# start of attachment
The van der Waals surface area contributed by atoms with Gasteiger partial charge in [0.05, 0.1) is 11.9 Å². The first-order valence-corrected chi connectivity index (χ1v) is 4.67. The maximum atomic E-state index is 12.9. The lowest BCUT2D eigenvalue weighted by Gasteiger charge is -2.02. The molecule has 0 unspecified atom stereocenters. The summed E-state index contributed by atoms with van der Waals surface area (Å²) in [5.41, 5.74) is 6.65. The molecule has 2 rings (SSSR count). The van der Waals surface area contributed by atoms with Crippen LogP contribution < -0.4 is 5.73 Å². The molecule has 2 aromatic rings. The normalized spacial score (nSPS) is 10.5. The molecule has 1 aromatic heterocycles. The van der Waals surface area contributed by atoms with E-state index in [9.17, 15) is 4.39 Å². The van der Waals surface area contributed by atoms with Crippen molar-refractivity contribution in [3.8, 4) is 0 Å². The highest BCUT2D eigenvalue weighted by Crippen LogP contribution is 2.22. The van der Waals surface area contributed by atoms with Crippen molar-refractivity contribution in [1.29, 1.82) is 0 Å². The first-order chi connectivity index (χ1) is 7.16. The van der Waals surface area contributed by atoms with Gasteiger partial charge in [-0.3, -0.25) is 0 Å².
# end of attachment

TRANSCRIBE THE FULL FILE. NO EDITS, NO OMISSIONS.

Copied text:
The van der Waals surface area contributed by atoms with Gasteiger partial charge in [0.05, 0.1) is 11.9 Å². The first-order valence-corrected chi connectivity index (χ1v) is 4.67. The maximum atomic E-state index is 12.9. The lowest BCUT2D eigenvalue weighted by Gasteiger charge is -2.02. The molecule has 0 unspecified atom stereocenters. The summed E-state index contributed by atoms with van der Waals surface area (Å²) in [5.41, 5.74) is 6.65. The molecule has 2 rings (SSSR count). The van der Waals surface area contributed by atoms with Crippen LogP contribution < -0.4 is 5.73 Å². The molecule has 2 aromatic rings. The normalized spacial score (nSPS) is 10.5. The molecule has 1 aromatic heterocycles. The van der Waals surface area contributed by atoms with E-state index in [9.17, 15) is 4.39 Å². The van der Waals surface area contributed by atoms with Crippen molar-refractivity contribution in [3.8, 4) is 0 Å². The highest BCUT2D eigenvalue weighted by Crippen LogP contribution is 2.22. The van der Waals surface area contributed by atoms with Crippen molar-refractivity contribution in [1.29, 1.82) is 0 Å². The first-order chi connectivity index (χ1) is 7.16. The van der Waals surface area contributed by atoms with Gasteiger partial charge in [-0.3, -0.25) is 0 Å².